(Bloomberg) -- The prices of raw materials used to make almost everything are skyrocketing, and the upward trajectory looks set to continue as the world economy roars back to life.From steel and copper to corn and lumber, commodities started 2021 with a bang, surging to levels not seen for years. The rally threatens to raise the cost of goods from the lunchtime sandwich to gleaming skyscrapers. It’s also lit the fuse on the massive reflation trade that’s gripped markets this year and pushed up inflation expectations. With the U.S. economy pumped up on fiscal stimulus, and Europe’s economy starting to reopen as its vaccination rollout gets into gear, there’s little reason to expect a change in direction.JPMorgan Chase & Co. said this week it sees a continued rally in commodities and that the “reflation and reopening trade will continue.” On top of that, the Federal Reserve and other central banks seem calm about inflation, meaning economies could be left to run hot, which will rev up demand even more.“The most important drivers supporting commodity prices are the global economic recovery and acceleration in the reopening phase,” said Giovanni Staunovo, commodity analyst at UBS Group AG. The bank expects commodities as a whole to rise about 10% in the next year.China, a crucial source of supply and demand for raw materials, is playing a big role, particularly as the government tries to reduce production of key metals like steel and aluminum. It’s also buying up massive amounts of grains. Food prices are also being affected as poor weather in key growing nations like Brazil and France hits harvests.As just about every basic material gets rapidly more expensive, here’s some ways the rally is rippling across the globe to create winners and losers.Going GreenCopper has enjoyed an unstoppable rally for more than a year thanks to pledges by governments to boost renewable energy and electric vehicle use. That’ll make all the various forms of green technology that rely on it a bit more expensive.Bigger power grids is one such case. About 1.9 million tons of copper was used to build electricity networks in 2020, according to BloombergNEF, and the price of the red metal is up more than 90% in the past year. Usage will almost double by 2050, BNEF forecasts, while demand from other low carbon technologies like electric vehicles and solar panels will also balloon.Buyers and SellersFor countries, the impact of the commodity rally depends on whether they’re an exporter or importer. For those relying heavily on exporting raw materials, the huge upswings can only be good news for public finances, especially when they’ve just been stricken by a once-in-a-century pandemic. The likes of Australia (iron ore), Chile (copper) and Indonesia (palm oil) all make huge sums from commodities.Meanwhile, countries looking to rebuild infrastructure may find their budgets buy less than they used to. President Joe Biden’s $2.3 trillion plan is one such case. Electricity grids, railways and refurbishing buildings are among the items on the shopping list that will use large amounts of metal.Consultancy CRU Group estimates the program will add 5 million tons of steel to the 80 million the U.S. uses each year, with similar boosts to aluminum and copper demand.MeatIt’s been a tough year to be in the meat business, from devastating Covid outbreaks to the deadly pig disease that hit Germany and is roaring back in China.And as crop prices surge, farmers rearing poultry, pigs and cattle are among the first to get squeezed by the eye-watering run-up in grains. Costs for corn fed to livestock have doubled in the past year, and soybean meal is more than 40% higher. While there’s a delay before that hits the burger chain or steakhouse, there are already signs of prices creeping higher.Old Steel MillsSteel producers in Europe and America have suffered for years from low prices caused by global overcapacity. Plants struggled to make money and job security became a growing worry. Over 85,000 steel jobs were lost in the European Union between 2008 and 2019, according to industry association Eurofer.That’s all changed dramatically thanks to booming steel prices. Futures in China, by far the biggest producer, have smashed records — even outpacing gains in key ingredient iron ore — as the government took measures to curb output. That’s supercharged rallies of benchmark prices in Europe and America, where mills were already running at maximum capacity as they try to meet unexpectedly high demand.Breakfast TablesWhether you prefer latte or espresso, sweetened or plain, the key ingredients of a cup of coffee have surged. Arabica coffee futures have risen about 33% in the past year, while raw sugar has also advanced. Fancy a slice of toast? Benchmark wheat prices have hit the highest since 2013.Of course, rising commodities don’t immediately show up on grocery shelves and cafe menus. They make up just a part of the costs for retailers, which often absorb the initial increase to keep customers coming back. But there’s a limit to that margin hit, and high prices could ultimately feed through to consumers.For more articles like this, please visit us at bloomberg.comSubscribe now to stay ahead with the most trusted business news source.©2021 Bloomberg L.P.
(Bloomberg) -- The days of experts gathering in a sealed-off room to sip coffee and grade beans on their color, aroma and taste may be numbered.Demetria, a Colombian-Israeli company developed an artificial intelligence data platform that can determine the quality of beans when used with hand-held sensors. The machine will need a human to input the quality parameters first, but after that, it will be able to classify coffee before it’s even roasted. The company has completed a pilot program with Carcafe, the Colombian division of Volcafe, one of the world’s largest coffee traders.A shift to computers would upend the traditional way coffee has been graded by humans, known as cupping. The well-paid and trained examiners, or Q graders, at the ICE Futures U.S. exchange in New York conduct the laborious task of determining the quality and value of the coffee beans received by the bourse. Trading houses and roasters also usually have their own graders.Cupping is an involved process, not unlike that undertaken by wine sommeliers. Q graders weigh the coffee and grind it into a cup. They sniff the dry grounds, taking notes on the fragrance. Water heated to 200 degrees Fahrenheit (93 Celsius) is poured over the grounds and the graders smell the wet coffee. After 4 minutes, the crust that forms on top of the cup is broken and grounds and foam are removed. After waiting 15 minutes for the coffee to cool, and only then is the coffee slurped up in a spoon.“It’s the human that establishes the sensorial part,” said Oswaldo Aranha Neto, a coffee industry veteran who just joined Demetria as a board member. “You need to teach the robot what to do.”Demetria last month closed a $3 million seed funding round led by Latin American-Israeli investor Celeritas and a group of private investors including Mercantil Colpatria, the investment branch of Colombia’s Grupo Colpatria.Volcafe, a unit of ED&F Man, is in the process of adopting the technology and rolling it out, seeking “to greatly increase the efficiency and effectiveness of our prospecting process at our purchase points and in the field,” said general manager Sebastian Pinzón.Aranha Neto expects the industry to adopt the system before it filters down the chain to growers, as roasters usually have set quality parameters they are looking for. Demetria’s Chief Executive Officer Felipe Ayerbe added the tool will also help growers generate coffee with the characteristics buyers want, possibly helping fetch better prices.The technology could also help the exchange, which struggled to grade beans during the pandemic due to social-distancing rules. It could also help resolve quality disputes in the market, Aranha Neto said. If adopted by the exchange, traders could also potentially use the device to scan their coffee before they ship it, reducing the risk beans will fail the bourse’s grading.Demetria is also working with the Colombian National Federation for Coffee Growers to develop a series of apps that help farmers control and track bean quality, and price it accordingly, they said.“The ‘wine-ification’ of coffee means that levels of discernment and premiums for the beverage have been increasing exponentially, yet the perception and treatment of coffee farmers differs vastly compared to that of vineyard owners,” said Eduardo Shoval, Demetria’s co-founder and executive chairman.For more articles like this, please visit us at bloomberg.comSubscribe now to stay ahead with the most trusted business news source.©2021 Bloomberg L.P.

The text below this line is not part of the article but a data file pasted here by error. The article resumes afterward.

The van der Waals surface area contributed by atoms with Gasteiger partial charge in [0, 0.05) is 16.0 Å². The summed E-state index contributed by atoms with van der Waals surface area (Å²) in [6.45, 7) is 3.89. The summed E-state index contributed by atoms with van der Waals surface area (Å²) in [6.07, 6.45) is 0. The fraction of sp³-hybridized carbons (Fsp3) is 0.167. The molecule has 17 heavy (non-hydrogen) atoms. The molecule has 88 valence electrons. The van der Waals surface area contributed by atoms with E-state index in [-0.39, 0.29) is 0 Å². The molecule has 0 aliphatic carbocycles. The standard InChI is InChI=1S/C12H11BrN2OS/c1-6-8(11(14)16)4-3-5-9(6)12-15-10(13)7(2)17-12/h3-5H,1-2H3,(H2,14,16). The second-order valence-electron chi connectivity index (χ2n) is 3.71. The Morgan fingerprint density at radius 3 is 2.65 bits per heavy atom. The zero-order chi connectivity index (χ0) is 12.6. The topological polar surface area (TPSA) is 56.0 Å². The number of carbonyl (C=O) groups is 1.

Adding music to the preparation and tasting of coffee can "undoubtedly affect our mood," a scientist explains.